Here is the second part of Flip Saunders’s news conference, with his comments on Rashard Lewis, Jordan Crawford, Kevin Seraphin, his third season with the Wizards and experience coaching during a lockout-shortened season. You can read Part I here.

I’ve got a little more to say. (Jacquelyn Martin/AP)

From my standpoint, I’ve always challenged myself, and always prided myself, on the fact of being a team that can become very disciplined and a team that becomes an execution team. So your teams that have the ability to win big are the teams that are athletic but have the ability to play that type of style. That’s going to be the challenge as far as moving forward.

As a coach, when you have time off, what you learn is the things that you miss. You miss the camaraderie of your players, your staff. Even you guys [reporters]. . . . You guys are a lot more fun to be around when we’re winning.

On whether a veteran team or a young team has an advantage in a shortened season: It’s interesting, because you can have an argument for whatever you want to. Veteran teams are going to say that the shortened training camp and the shortened season is a benefit to them because they’ve been together playing, young athletic teams are going to say that the advantage they have is that they’re young and athletic and they have a quicker recovery time.

Whatever you have, you can make an argument for making that a positive. What it comes down to is that you’re going to have to have a blend of of both. There’s going to be times with the shortened season when you’re going to have to utilize the ability to recuperate quickly, which is good for younger, athletic teams, but in close games, veteran teams tend to win close games. It makes for an interesting season.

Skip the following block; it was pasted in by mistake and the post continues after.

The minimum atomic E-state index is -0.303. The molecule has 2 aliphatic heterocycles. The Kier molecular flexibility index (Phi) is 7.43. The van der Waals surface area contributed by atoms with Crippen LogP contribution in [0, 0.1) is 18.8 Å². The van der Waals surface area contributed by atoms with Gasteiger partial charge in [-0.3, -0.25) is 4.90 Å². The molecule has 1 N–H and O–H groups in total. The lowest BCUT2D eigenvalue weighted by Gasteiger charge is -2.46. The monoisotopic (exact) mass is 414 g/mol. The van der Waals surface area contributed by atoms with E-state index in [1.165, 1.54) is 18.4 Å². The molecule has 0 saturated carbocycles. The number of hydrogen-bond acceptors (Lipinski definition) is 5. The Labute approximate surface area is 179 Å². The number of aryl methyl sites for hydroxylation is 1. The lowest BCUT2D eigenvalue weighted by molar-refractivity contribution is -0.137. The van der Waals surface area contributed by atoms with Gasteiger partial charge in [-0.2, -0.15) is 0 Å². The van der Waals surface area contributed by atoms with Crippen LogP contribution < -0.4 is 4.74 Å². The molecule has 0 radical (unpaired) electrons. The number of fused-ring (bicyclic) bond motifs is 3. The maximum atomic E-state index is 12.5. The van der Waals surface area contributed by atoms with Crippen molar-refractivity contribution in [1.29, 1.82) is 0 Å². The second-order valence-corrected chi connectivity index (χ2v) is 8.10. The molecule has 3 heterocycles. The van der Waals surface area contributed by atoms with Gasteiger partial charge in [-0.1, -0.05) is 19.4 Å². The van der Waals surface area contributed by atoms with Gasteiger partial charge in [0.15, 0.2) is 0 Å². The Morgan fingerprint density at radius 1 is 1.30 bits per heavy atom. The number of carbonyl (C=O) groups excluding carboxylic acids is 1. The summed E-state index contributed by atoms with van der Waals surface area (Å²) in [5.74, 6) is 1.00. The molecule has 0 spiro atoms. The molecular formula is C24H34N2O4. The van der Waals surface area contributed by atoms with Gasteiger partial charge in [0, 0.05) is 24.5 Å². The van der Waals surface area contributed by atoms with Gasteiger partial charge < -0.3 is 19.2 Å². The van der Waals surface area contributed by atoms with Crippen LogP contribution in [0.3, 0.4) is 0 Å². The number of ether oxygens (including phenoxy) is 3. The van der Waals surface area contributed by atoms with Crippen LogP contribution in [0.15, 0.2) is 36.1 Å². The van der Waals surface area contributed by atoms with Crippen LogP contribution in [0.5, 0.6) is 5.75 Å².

On Rashard Lewis: I look at Rashard getting back to playing how he was in Seattle and getting back to playing how he played for me when I had him at the Goodwill Games. Being able to play small forward, being able to punish people at the small-forward spot with his size. I think now that he’s more healthier, where he’s had an opportunity to get his legs back in shape, also be able to go out on the floor, put it on the floor, shoot perimeter, and also be a more diversified player, not a one-dimensional player, and give us leadership. That’s one thing he did do: He gave us more leadership last year than I thought even he could, even when he wasn’t playing. He did give us some good, veteran leadership.

I can do some things now. (Bret Hartman/AP)

This training camp is going to be really good for him. He’s got a tough spot, because he’s got to play two positions at a high level. He’s such a great scorer. And he has the ability to play the two. But yet he’s going to have to have the ability to play backup one to John and change a little bit how he plays at times when he’s playing that spot. He can’t just go have that same mentality that, ‘I’m going to score every time I touch it,’ like he does sometimes when he’s at the two. So he’ll have a little bit of an adjustment from the standpoint of just learning but I think he can do that.